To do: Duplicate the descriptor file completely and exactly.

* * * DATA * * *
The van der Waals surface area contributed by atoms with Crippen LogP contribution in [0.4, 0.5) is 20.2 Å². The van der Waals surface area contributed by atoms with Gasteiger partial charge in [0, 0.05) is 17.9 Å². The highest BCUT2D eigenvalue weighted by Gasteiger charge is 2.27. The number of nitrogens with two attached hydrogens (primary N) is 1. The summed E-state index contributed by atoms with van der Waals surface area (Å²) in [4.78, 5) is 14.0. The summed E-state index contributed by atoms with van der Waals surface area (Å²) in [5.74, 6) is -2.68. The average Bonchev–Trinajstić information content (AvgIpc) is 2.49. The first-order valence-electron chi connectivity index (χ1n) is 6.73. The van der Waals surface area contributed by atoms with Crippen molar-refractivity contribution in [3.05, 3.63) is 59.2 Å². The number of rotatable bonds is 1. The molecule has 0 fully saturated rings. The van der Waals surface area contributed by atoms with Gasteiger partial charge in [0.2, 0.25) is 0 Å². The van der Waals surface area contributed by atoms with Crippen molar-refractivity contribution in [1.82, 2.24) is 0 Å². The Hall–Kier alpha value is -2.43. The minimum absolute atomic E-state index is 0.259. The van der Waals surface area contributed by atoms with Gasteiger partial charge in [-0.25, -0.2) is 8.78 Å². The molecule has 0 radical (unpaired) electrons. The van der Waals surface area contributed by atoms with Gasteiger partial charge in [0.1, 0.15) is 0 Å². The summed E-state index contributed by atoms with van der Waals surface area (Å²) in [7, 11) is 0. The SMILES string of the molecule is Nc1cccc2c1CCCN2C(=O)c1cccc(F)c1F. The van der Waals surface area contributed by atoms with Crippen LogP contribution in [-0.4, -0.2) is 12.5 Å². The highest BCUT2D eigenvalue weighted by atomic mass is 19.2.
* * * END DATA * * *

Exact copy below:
The van der Waals surface area contributed by atoms with Crippen LogP contribution in [0.4, 0.5) is 20.2 Å². The van der Waals surface area contributed by atoms with Gasteiger partial charge in [0, 0.05) is 17.9 Å². The highest BCUT2D eigenvalue weighted by Gasteiger charge is 2.27. The number of nitrogens with two attached hydrogens (primary N) is 1. The summed E-state index contributed by atoms with van der Waals surface area (Å²) in [4.78, 5) is 14.0. The summed E-state index contributed by atoms with van der Waals surface area (Å²) in [5.74, 6) is -2.68. The average Bonchev–Trinajstić information content (AvgIpc) is 2.49. The first-order valence-electron chi connectivity index (χ1n) is 6.73. The van der Waals surface area contributed by atoms with Crippen molar-refractivity contribution in [3.05, 3.63) is 59.2 Å². The number of rotatable bonds is 1. The molecule has 0 fully saturated rings. The van der Waals surface area contributed by atoms with Gasteiger partial charge in [0.2, 0.25) is 0 Å². The van der Waals surface area contributed by atoms with Crippen molar-refractivity contribution in [1.82, 2.24) is 0 Å². The Hall–Kier alpha value is -2.43. The minimum absolute atomic E-state index is 0.259. The van der Waals surface area contributed by atoms with Gasteiger partial charge in [-0.25, -0.2) is 8.78 Å². The molecule has 0 radical (unpaired) electrons. The van der Waals surface area contributed by atoms with Gasteiger partial charge in [0.1, 0.15) is 0 Å². The summed E-state index contributed by atoms with van der Waals surface area (Å²) in [7, 11) is 0. The SMILES string of the molecule is Nc1cccc2c1CCCN2C(=O)c1cccc(F)c1F. The van der Waals surface area contributed by atoms with Crippen LogP contribution in [-0.4, -0.2) is 12.5 Å². The highest BCUT2D eigenvalue weighted by atomic mass is 19.2.